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Matt Fischer: Nexus7: You can help with bugs, even if you don’t have a device


Published Nov 13 2012 via RSS

There are dozens of ways that the rest of the community can participate in the Nexus7 project, but I’d like to call out one facet that I’ve been working hard on since I got back from Copenhagen. Chris Wayne and I spend a large portion of our day going through the Nexus7 bug list doing bug triage. In brief, what we do is:

  1. If the bug is unclear, ask the submitter for more info in a comment
  2. Checking for duplicate bug reports inside the Nexus7 project
  3. Confirm that the bug really happens on the Nexus7 device
  4. See if the bug occurs on our laptops/dev boxes (x86 running Quantal)
  5. Search the upstream launchpad projects to see if the bug is known already, and mark the Nexus7 one as a duplicate if so
  6. Search gnome bug reports to see if we can link to one
  7. File upstream LP and gnome bug reports if none exist
  8. Testing fixes from upstream
  9. Set bug priority
All of these are standard Ubuntu Bug Triage tasks that anyone from the community can do. Better yet, all of these except for #3 and maybe #8 can be done without even owning a Nexus7.

So today, I’m officially asking the community to help, if you’re interested in helping with the Nexus7 work and don’t know where to start, bug triage is a great place and we could use your help.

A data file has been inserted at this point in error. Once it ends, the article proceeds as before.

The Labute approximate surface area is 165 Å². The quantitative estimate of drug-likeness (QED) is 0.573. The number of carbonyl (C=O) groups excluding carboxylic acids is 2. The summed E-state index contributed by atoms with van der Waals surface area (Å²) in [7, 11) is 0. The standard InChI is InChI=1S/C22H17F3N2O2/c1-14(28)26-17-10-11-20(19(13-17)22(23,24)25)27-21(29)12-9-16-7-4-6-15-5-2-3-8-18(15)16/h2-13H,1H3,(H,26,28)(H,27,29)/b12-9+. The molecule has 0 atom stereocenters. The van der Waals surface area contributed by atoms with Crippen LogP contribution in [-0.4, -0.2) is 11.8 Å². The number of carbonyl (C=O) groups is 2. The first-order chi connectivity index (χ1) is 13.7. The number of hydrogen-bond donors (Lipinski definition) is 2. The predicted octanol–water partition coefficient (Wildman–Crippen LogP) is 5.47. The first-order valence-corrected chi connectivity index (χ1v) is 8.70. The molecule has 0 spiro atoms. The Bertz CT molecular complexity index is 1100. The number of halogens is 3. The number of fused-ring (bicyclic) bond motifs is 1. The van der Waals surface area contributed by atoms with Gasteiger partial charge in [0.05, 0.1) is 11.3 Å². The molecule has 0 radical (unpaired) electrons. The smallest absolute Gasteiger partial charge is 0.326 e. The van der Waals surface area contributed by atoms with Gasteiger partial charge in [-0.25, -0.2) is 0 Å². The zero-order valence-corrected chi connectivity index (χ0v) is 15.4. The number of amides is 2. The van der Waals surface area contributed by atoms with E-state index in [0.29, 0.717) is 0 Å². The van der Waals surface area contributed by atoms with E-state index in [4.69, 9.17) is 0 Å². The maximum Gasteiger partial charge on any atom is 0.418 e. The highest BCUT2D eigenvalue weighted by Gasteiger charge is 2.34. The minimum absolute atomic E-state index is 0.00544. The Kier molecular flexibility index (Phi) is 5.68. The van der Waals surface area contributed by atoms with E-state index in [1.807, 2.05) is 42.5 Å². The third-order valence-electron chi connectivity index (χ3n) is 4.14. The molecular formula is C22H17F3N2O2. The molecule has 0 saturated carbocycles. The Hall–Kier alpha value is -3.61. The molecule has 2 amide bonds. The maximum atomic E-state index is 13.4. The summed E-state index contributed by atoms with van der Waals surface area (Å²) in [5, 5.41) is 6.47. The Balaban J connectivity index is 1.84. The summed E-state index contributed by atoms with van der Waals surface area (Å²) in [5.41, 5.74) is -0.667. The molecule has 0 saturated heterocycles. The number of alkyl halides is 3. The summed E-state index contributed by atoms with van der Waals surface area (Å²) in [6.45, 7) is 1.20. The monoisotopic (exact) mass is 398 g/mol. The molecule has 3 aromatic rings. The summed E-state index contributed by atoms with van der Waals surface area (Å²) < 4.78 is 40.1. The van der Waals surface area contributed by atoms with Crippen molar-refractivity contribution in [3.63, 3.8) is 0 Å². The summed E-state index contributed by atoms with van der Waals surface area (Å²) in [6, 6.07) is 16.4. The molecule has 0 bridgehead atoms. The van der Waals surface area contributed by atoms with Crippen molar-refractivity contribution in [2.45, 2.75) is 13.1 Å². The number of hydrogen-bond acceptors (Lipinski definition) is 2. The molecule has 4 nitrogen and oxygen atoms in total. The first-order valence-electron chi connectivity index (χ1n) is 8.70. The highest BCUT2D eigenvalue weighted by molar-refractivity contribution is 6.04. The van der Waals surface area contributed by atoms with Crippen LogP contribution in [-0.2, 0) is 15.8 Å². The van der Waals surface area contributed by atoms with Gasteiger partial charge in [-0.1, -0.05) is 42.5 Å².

So how do you start?  A good place to start is by reviewing the New bug queue and then following the Triaging guide and try to get enough information so that a developer can get started on it. You should also join the #ubuntu-arm channel on freenode, where we can discuss bug status and priority. Feel free to ping me (mfisch) or Chris (cwayne) if you have questions about a bug or how to help.

You may also consider joining the Ubuntu Bug Squad, and later Ubuntu Bug Control if you want to keep doing this work generally in Ubuntu.

On a personal note: when I first started working on Ubuntu, I joined the Ubuntu Bug Squad because there’s really no better way to learn about the components of Ubuntu than to dive into a bunch of bug reports. After a while doing Bug triage work, I was very comfortable with launchpad and bug triage procedures. I also had a better feel for how the components of the system worked together, it’s amazing how much you can learn from digging into bug reports!



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